Suspicious packages and public spaces go together like, well, like suspicious packages and public spaces. Sadly, they’re something we all know about, get warned about and, increasingly, have to worry about. But a solution may be literally at hand: we have developed a handheld 3D mapping device with the potential to revolutionise the scanning of buildings.
Is there a need for such a device? Without doubt – and regrettably – there is.
After April’s Boston bombings, journalist Jeffrey Goldberg wrote the US is now in the “Era of the Suspicious Package”. But it’s not a purely American concept.
Earlier this month, almost one third of the Melbourne CBD was shut down and shoppers evacuated from busy Bourke St Mall after a suspicious package was “cleared” by police.
While this “era” has been around since the introduction of the “If You See Something, Say Something” campaign launched in the US in 1993, anyone who has recently travelled through an airport can tell you that the threat of suspicious packages is increasingly heightened.
Latest developments include an increased military presence at some airports, and delays due to a greater number of passengers being searched.
We often see circumstances at special events whereby police are given extra powers to enforce increased security measures, such as the 2014 G20 Summit in Brisbane, including investigating suspicious items and searching backpacks.
The challenge to the security industry to ensure the general public is kept safe and unharmed has never been greater.
3D maps made easy
At the moment, video analytics are one of the most common technology-based ways to detect security threats of this type. But a video can’t catch everything, which is why areas are also checked manually.
One potentially effective method to identify suspicious packages is to scan an area every few hours, and create very detailed three-dimensional maps. Comparing maps taken at different times allows one to see if any objects have been added or moved.
This technology is ideal for security personnel, as it would enable them to easily scan conference centres and hotels. For example, it could be used at international governmental events such as G8 and G20 meetings, or sporting events such as the upcoming Commonwealth Games where there is the potential for people to be threatened by suspicious packages placed in publicly accessible areas.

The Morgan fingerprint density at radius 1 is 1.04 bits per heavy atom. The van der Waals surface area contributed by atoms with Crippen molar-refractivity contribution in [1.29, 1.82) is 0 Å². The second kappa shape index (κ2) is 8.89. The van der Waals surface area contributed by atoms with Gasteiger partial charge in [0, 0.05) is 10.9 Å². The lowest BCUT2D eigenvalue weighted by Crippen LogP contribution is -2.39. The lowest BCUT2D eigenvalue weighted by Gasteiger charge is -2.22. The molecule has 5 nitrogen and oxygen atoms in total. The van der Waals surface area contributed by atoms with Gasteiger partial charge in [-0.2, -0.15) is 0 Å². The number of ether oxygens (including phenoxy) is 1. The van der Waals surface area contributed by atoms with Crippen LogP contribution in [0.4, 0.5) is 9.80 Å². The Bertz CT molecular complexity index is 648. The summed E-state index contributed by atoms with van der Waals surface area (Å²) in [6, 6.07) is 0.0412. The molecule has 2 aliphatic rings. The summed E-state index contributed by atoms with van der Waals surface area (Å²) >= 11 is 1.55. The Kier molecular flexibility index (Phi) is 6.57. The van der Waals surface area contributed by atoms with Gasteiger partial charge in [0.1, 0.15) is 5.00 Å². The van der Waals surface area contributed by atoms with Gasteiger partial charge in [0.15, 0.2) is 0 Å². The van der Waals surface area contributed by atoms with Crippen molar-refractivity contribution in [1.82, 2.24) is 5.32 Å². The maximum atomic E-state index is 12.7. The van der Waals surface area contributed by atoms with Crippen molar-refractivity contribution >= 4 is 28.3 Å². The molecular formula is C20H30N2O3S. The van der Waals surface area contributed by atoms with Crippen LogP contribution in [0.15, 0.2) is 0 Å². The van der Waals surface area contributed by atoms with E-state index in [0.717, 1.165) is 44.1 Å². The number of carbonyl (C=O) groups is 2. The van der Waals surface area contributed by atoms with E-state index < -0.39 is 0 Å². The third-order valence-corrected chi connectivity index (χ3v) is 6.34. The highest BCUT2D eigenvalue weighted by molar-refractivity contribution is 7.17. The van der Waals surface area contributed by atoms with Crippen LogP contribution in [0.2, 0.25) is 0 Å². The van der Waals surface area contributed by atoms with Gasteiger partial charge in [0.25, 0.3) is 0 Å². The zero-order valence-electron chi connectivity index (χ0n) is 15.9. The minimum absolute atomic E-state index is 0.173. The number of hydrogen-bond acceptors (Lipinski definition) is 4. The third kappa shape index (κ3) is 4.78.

But this method is seldom used because it takes hours to scan an area to create an accurate and detailed enough map. Traditional 3D mapping technology typically consists of a heavy tripod and laser scanning unit that must be moved around to numerous locations where local scans are taken.
These numerous local scans must then be stitched together later to form a coherent model of the building or area being recorded. This process can be cumbersome, labour intensive, and far too slow to be helpful in quickly and efficiently detecting any changes such as packages being placed in an area.
World, meet Zebedee
As mentioned at the outset, we have developed a novel, handheld 3D mapping device, named Zebedee, which has the potential to revolutionise the process of scanning buildings. The handheld component weighs less than 700g, making it a truly portable scanner that can create a 3D map in most areas where a person can walk, crawl, or climb.
By using a laser scanner that swings back and forth on a spring, the device can capture millions of detailed measurements as the operator walks through a building. The raw data can be quickly processed and turned into a 3D map.
For example, if it takes 20 minutes to walk through the critical areas of a venue, then it will take less than 20 minutes to process the data and compare it with what was collected the day, or hour, before. Any changes can be highlighted and quickly identified.
If you wanted to check if anybody had moved the furniture in the lobby of a hotel ahead of an important meeting, you could walk through the hotel lobby with Zebedee in your hand.
You could walk up the stairs in the lobby and scan the areas overlooking the atrium, ride the escalator scanning areas as you go and scan behind and under the reception counter and in the luggage store.
This process could be followed each day or each hour to check for differences. On-site security could be alerted to any discrepancy highlighted by the system and could go and check to see what has actually changed.
Is the change explainable, or is there something more sinister going on? In this way, Zebedee could potentially increase the effectiveness of security personnel at a site.
We may be currently living in the “Era of the Suspicious Package”, but with the advent of breakthrough handheld 3D mapping technologies we may soon be entering a new age where security forces are empowered with improved tools to help them identify which packages are threats, and which are simply excess baggage.
CSIRO will be showcasing the Zebedee 3D mapping technology during the CeBIT conference in Sydney, May 28-30, 2013.
Jonathan Roberts works for CSIRO. This work has received funding from 3D Laser Mapping.